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Australian regulator denies interim authorisation of banks’ contest with Apple

Hafizah Osman | Aug. 22, 2016
The banks and card issuers are seeking authorization to collectively negotiate on various issues

Industry body, the Australian Competition and Consumer Commission (ACCC), is assessing the applications for authorisation by Aussie banks after deciding not to grant their request for interim authorisation.

The banks involved in this dispute include Commonwealth Bank of Australia, Westpac Banking Corporation, National Australia Bank, and Bendigo and Adelaide Bank, which all wish to engage in collective negotiation and boycott activities with Apple in relation to its Apple Pay platform and with other third party wallet providers in Australia.

The banks, together with other participating card issuers, are seeking authorisation to collectively negotiate and boycott on a range of issues.

One of these issues is their ability to utilise Near Field Communication hardware on Apple devices to enable contactless payments to be made through the banks’ own digital wallets.

This ongoing row follows the banks’ seeking of authorisation on behalf of themselves and potentially other credit and debit card issuers on July 26, to engage in limited collective negotiation with Apple and other third-party mobile wallet service providers.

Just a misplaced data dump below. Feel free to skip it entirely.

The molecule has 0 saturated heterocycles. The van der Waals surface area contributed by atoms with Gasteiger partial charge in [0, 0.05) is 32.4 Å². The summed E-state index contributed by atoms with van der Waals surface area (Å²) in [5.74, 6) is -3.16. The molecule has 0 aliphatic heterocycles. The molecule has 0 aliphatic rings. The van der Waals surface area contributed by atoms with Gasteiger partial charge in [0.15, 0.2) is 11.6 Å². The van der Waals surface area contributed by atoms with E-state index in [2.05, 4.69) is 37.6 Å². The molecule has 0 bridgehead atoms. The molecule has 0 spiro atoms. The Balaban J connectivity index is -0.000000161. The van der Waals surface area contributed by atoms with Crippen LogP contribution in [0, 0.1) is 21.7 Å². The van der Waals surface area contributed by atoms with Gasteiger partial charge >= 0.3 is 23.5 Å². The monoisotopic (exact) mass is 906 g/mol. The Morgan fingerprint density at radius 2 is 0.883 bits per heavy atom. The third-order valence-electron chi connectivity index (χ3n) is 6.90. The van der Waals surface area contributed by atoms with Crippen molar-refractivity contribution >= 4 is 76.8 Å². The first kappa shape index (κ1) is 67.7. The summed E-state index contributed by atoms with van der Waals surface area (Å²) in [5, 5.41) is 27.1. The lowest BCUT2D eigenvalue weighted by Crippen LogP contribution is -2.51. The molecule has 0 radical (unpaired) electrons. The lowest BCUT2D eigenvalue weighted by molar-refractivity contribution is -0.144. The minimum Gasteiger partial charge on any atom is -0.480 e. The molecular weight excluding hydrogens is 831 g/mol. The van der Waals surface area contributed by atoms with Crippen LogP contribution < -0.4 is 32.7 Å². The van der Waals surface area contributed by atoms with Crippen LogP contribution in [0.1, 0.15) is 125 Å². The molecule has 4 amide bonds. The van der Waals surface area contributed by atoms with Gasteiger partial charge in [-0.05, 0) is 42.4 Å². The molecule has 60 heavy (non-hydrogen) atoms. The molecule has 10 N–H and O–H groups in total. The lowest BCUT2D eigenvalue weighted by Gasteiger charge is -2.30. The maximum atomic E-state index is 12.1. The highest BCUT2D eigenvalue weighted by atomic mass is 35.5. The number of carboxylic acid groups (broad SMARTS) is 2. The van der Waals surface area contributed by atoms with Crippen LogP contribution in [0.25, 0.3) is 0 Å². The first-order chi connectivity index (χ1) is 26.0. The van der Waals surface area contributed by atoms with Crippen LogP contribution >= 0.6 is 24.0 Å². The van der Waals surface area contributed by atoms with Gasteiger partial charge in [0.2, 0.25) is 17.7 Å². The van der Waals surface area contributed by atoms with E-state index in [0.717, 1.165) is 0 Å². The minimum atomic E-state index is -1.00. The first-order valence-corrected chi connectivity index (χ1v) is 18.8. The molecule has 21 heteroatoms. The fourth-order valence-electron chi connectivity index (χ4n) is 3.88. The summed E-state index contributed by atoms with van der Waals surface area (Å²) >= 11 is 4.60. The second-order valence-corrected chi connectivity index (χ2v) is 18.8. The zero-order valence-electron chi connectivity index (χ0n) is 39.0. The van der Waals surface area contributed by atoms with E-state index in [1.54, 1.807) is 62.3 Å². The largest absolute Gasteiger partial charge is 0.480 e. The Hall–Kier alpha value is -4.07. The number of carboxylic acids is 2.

The banks also sought authorisation to enter into a limited form of collective boycott in relation to a third-party mobile wallet provider while collective negotiations with that provider are ongoing.

ACCC chairman, Rod Sims, said it decided not to grant interim authorisation at this time given the complexity of the issues and the limited time available.

“The ACCC requires more time to consult and consider the views of industry, consumers, and other interested parties,” he said.

According to Sims, the ACCC took into account the potential for continuing effects on competition in the market, the extent of urgency for the request, any possible harm to the applicants or other parties if interim authorisation is granted or denied, and possible public benefits and detriments when determining its decision.

“The entire ACCC authorisation process usually takes up to six months, including the release of a draft decision for consultation before making a final decision.

“We expect to release a draft decision in October 2016. The ACCC’s decision not to grant interim authorisation at this time is not indicative of whether or not a draft or final authorisation will be granted,” Sims added.


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